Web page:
• I was gone during the day so Nest did not turn on A/C until I came home.
  • When I got home, I plugged in the car to begin charging.
  • I accidentally told Google Assistant to turn Nest off (hence the rise in temperature)

Saturday

  • We are in day 2 of a massive heat wave so the structure of the house is warmer, requiring air conditioning at night.
  • Air conditioner is enrolled in Smart AC which cycles the air conditioner to run no less than 30 minutes each hour during peak periods
  • I am at home all day so Nest is assuming it needs to run climate control all day.

Sunday

  • Structure of the house is likely warmer due to the 106 degree high Saturday.
  • Air conditioner is not enrolled in Smart AC as a comparison for power usage over the afternoon
  • I am at home all day so Nest is assuming it needs to run climate control all day.
  • At 5am house feels warm so I kick on the air

Immediate Outtakes

Rooftop solar turns me into a net producer most of the day. My solar panels are exporting power to the grid to be used by my neighbors without solar. This is a win. From 5 PM to 10 PM, however, I’m using more power to cool the house. I get strong, western sun that requires the air conditioner to run a good portion of the afternoon and evening. On days when the grid needs power, solar does help make things easier. However, there are a few other items of note:

  1. I start pulling from the grid a few hours before sunset. Pre-cooling the house uses more of the power I have vs pulling more from the grid later.
  2. Configuring my car charger to not charge during peak rate periods also keeps me from accidentally pulling power during peak times.
  3. Smart A/C seems to work. Having my AC controlled by the power company feels big brother-ish but it did save me power during the peak window.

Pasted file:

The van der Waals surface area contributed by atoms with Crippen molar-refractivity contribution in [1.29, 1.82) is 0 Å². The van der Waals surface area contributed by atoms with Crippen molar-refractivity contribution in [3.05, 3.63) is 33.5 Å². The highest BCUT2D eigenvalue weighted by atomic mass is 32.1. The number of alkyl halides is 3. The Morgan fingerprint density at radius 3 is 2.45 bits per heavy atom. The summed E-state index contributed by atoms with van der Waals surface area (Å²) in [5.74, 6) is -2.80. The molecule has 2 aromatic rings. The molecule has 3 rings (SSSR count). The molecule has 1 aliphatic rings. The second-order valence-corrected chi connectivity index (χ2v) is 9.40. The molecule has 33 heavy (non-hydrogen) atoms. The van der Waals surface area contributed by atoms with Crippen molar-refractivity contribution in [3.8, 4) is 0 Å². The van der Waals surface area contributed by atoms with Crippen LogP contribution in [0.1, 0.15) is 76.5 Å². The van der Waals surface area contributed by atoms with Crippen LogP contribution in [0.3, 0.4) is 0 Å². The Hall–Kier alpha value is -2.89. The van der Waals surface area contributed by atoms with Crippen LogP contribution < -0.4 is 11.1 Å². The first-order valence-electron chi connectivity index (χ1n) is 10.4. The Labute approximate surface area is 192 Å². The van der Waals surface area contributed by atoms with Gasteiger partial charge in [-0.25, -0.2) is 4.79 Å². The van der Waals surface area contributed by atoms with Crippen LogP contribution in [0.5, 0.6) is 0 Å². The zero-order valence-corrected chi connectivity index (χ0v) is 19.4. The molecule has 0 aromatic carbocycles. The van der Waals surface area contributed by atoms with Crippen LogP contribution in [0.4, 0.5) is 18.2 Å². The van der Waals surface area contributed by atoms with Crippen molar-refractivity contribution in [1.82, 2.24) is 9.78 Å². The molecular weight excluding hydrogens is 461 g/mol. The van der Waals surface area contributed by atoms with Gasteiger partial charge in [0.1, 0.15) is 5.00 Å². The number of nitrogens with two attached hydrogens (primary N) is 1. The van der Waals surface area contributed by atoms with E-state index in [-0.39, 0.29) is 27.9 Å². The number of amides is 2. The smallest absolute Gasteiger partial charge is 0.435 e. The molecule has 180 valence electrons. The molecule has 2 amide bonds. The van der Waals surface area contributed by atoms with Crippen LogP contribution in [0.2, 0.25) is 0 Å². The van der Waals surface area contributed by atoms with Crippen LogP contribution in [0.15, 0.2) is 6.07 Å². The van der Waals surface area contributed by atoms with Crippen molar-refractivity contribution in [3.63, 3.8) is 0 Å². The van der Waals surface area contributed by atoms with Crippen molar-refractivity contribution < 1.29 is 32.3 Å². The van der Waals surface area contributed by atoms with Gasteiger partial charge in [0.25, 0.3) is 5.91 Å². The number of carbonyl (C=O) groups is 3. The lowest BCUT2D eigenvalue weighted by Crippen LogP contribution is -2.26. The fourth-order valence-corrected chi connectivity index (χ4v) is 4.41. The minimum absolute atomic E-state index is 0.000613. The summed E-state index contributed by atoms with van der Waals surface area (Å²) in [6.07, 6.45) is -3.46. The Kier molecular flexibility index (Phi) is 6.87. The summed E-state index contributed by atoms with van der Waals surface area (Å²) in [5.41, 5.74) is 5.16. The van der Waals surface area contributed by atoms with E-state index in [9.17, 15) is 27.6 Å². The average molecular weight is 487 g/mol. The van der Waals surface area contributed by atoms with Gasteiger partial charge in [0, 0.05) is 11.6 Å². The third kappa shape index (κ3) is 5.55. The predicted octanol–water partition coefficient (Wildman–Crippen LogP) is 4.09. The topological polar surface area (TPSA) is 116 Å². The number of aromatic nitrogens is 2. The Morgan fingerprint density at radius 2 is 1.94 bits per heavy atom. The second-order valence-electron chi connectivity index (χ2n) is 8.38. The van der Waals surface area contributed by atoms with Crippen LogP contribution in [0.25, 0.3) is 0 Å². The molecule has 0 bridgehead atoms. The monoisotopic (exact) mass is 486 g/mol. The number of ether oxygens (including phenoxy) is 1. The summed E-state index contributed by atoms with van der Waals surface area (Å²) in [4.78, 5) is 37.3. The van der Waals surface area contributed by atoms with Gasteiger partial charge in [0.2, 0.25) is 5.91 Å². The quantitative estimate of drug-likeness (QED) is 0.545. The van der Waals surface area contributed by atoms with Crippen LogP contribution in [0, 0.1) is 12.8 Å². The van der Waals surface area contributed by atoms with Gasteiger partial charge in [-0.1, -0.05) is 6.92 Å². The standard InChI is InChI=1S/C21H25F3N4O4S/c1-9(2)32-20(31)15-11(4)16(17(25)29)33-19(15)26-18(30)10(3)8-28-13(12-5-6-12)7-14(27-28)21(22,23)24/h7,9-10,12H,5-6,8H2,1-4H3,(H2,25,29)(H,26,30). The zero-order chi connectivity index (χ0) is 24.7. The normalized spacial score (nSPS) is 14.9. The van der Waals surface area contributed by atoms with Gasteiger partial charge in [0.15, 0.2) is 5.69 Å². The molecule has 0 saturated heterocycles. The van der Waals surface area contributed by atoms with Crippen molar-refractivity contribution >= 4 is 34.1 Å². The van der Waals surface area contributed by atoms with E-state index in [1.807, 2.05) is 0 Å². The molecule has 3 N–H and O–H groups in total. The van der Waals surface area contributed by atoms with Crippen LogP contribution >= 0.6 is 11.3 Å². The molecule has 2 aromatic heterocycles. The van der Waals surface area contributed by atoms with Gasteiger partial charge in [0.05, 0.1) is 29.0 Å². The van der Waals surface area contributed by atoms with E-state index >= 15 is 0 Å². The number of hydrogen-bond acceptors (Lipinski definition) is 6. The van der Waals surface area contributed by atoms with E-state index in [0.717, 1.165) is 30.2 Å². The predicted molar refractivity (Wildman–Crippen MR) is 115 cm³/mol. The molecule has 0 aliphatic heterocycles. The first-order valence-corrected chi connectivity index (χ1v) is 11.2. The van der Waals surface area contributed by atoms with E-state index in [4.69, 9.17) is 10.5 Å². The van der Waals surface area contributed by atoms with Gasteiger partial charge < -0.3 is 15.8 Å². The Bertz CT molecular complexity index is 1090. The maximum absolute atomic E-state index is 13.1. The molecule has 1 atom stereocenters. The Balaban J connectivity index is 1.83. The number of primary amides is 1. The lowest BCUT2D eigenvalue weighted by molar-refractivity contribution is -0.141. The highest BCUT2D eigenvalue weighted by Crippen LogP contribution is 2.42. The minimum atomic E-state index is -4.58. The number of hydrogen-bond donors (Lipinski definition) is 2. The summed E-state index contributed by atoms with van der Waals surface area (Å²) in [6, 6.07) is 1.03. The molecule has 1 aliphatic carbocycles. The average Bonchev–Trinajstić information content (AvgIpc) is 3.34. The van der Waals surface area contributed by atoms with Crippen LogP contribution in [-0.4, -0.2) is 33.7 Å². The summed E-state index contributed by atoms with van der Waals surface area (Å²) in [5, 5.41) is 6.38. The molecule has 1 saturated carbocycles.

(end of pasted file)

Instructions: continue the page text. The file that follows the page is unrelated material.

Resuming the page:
The challenge here is the same as I have with managing my diabetes. None of the devices talk to one another. With a truly connected home and grid, some neat things open up. A smart thermostat could cover #1 by building a demand profile for my house over time. Likewise, the car charger could communicate to the grid on when to optimally charge a car. I miss the fact that my Juice Box doesn’t have a button to override not charging during peak periods. That is the reason I don’t enable it.

Using power better

The good news is the solar panels do offset some of the afternoon power demand – but not all of it. This chart makes it clear to me that solar alone is not the complete solution to our power challenges. Batteries like the Tesla Powerwall make it easy to store power to reduce the need to pull power from the grid when solar panels don’t produce enough power. Unfortunately, batteries are also relatively expensive per kilowatt.

In Amsterdam, the grid operator is placing battery banks within neighborhoods. These battery banks help reduce the strain on the grid during peak consumption at a neighborhood level. Also, electric cars becoming more common manufacturers could make it easy to pull power from the car during a power outage. I think we’ll be seeing a lot more innovation in this area over the next decade.

I could also start cooling the house earlier to make better use of the solar panel’s energy. It would be great if the Nest could pre-cool the house while solar power is freely available and then raise the temperature to reduce the demand for air conditioning later in the afternoon.

I do think we’re going to see some pretty incredible changes in how we generate, store, and consume power. The main limiting factor is battery storage. The faster we develop, deploy, and recycle batteries the less reliant we become on petroleum for energy.

I’m still happy with my solar. I think it’s a great investment for homeowners to have better control over their energy destiny. That being said, however, the better we can use power both individually and collectively the stronger the grid in the community served by it.